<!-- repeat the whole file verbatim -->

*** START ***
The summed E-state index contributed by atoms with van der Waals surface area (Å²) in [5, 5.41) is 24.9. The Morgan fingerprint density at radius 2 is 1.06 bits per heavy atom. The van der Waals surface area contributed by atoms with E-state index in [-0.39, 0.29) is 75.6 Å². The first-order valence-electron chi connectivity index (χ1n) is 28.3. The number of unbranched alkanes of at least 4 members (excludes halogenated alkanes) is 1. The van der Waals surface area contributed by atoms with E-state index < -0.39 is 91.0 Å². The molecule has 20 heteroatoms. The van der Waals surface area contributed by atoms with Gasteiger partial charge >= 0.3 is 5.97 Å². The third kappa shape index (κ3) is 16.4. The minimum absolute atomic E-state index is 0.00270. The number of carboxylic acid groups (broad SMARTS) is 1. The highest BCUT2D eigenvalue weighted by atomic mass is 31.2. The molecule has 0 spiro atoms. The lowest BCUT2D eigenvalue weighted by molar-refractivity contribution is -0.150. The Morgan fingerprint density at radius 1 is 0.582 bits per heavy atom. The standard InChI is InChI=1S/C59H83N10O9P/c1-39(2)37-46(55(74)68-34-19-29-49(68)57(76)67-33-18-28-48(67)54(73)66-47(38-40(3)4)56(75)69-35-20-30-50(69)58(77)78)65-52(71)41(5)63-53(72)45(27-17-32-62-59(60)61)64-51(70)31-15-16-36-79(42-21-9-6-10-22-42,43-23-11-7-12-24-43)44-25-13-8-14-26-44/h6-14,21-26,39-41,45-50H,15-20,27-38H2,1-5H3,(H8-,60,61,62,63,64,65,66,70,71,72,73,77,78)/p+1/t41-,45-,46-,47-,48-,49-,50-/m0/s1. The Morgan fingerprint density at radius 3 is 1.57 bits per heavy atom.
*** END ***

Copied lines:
The summed E-state index contributed by atoms with van der Waals surface area (Å²) in [5, 5.41) is 24.9. The Morgan fingerprint density at radius 2 is 1.06 bits per heavy atom. The van der Waals surface area contributed by atoms with E-state index in [-0.39, 0.29) is 75.6 Å². The first-order valence-electron chi connectivity index (χ1n) is 28.3. The number of unbranched alkanes of at least 4 members (excludes halogenated alkanes) is 1. The van der Waals surface area contributed by atoms with E-state index < -0.39 is 91.0 Å². The molecule has 20 heteroatoms. The van der Waals surface area contributed by atoms with Gasteiger partial charge >= 0.3 is 5.97 Å². The third kappa shape index (κ3) is 16.4. The minimum absolute atomic E-state index is 0.00270. The number of carboxylic acid groups (broad SMARTS) is 1. The highest BCUT2D eigenvalue weighted by atomic mass is 31.2. The molecule has 0 spiro atoms. The lowest BCUT2D eigenvalue weighted by molar-refractivity contribution is -0.150. The Morgan fingerprint density at radius 1 is 0.582 bits per heavy atom. The standard InChI is InChI=1S/C59H83N10O9P/c1-39(2)37-46(55(74)68-34-19-29-49(68)57(76)67-33-18-28-48(67)54(73)66-47(38-40(3)4)56(75)69-35-20-30-50(69)58(77)78)65-52(71)41(5)63-53(72)45(27-17-32-62-59(60)61)64-51(70)31-15-16-36-79(42-21-9-6-10-22-42,43-23-11-7-12-24-43)44-25-13-8-14-26-44/h6-14,21-26,39-41,45-50H,15-20,27-38H2,1-5H3,(H8-,60,61,62,63,64,65,66,70,71,72,73,77,78)/p+1/t41-,45-,46-,47-,48-,49-,50-/m0/s1. The Morgan fingerprint density at radius 3 is 1.57 bits per heavy atom.